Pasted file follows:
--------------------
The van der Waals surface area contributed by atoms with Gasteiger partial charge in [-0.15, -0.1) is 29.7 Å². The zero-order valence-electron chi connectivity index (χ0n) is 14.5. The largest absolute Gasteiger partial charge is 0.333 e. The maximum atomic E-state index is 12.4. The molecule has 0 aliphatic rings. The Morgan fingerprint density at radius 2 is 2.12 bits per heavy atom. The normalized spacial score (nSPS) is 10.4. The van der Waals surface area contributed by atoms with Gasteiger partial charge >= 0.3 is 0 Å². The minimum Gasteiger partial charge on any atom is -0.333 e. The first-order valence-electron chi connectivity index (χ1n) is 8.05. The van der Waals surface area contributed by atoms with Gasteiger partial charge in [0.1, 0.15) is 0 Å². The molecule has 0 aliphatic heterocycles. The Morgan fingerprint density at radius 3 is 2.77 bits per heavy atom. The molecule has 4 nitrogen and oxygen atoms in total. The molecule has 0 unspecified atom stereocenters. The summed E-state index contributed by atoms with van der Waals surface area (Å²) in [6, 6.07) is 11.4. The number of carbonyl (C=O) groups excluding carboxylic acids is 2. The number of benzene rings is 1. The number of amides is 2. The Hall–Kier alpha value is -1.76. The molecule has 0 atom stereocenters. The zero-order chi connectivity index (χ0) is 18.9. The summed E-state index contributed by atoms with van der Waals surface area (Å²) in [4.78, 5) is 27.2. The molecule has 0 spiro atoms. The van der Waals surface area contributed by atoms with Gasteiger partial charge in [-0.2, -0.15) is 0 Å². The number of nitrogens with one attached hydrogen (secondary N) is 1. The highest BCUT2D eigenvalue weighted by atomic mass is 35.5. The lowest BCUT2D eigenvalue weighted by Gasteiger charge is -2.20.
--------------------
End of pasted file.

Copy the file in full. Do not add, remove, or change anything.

The van der Waals surface area contributed by atoms with Gasteiger partial charge in [-0.15, -0.1) is 29.7 Å². The zero-order valence-electron chi connectivity index (χ0n) is 14.5. The largest absolute Gasteiger partial charge is 0.333 e. The maximum atomic E-state index is 12.4. The molecule has 0 aliphatic rings. The Morgan fingerprint density at radius 2 is 2.12 bits per heavy atom. The normalized spacial score (nSPS) is 10.4. The van der Waals surface area contributed by atoms with Gasteiger partial charge >= 0.3 is 0 Å². The minimum Gasteiger partial charge on any atom is -0.333 e. The first-order valence-electron chi connectivity index (χ1n) is 8.05. The van der Waals surface area contributed by atoms with Gasteiger partial charge in [0.1, 0.15) is 0 Å². The molecule has 0 aliphatic heterocycles. The Morgan fingerprint density at radius 3 is 2.77 bits per heavy atom. The molecule has 4 nitrogen and oxygen atoms in total. The molecule has 0 unspecified atom stereocenters. The summed E-state index contributed by atoms with van der Waals surface area (Å²) in [6, 6.07) is 11.4. The number of carbonyl (C=O) groups excluding carboxylic acids is 2. The number of benzene rings is 1. The number of amides is 2. The Hall–Kier alpha value is -1.76. The molecule has 0 atom stereocenters. The zero-order chi connectivity index (χ0) is 18.9. The summed E-state index contributed by atoms with van der Waals surface area (Å²) in [4.78, 5) is 27.2. The molecule has 0 spiro atoms. The van der Waals surface area contributed by atoms with Gasteiger partial charge in [-0.2, -0.15) is 0 Å². The number of nitrogens with one attached hydrogen (secondary N) is 1. The highest BCUT2D eigenvalue weighted by atomic mass is 35.5. The lowest BCUT2D eigenvalue weighted by Gasteiger charge is -2.20.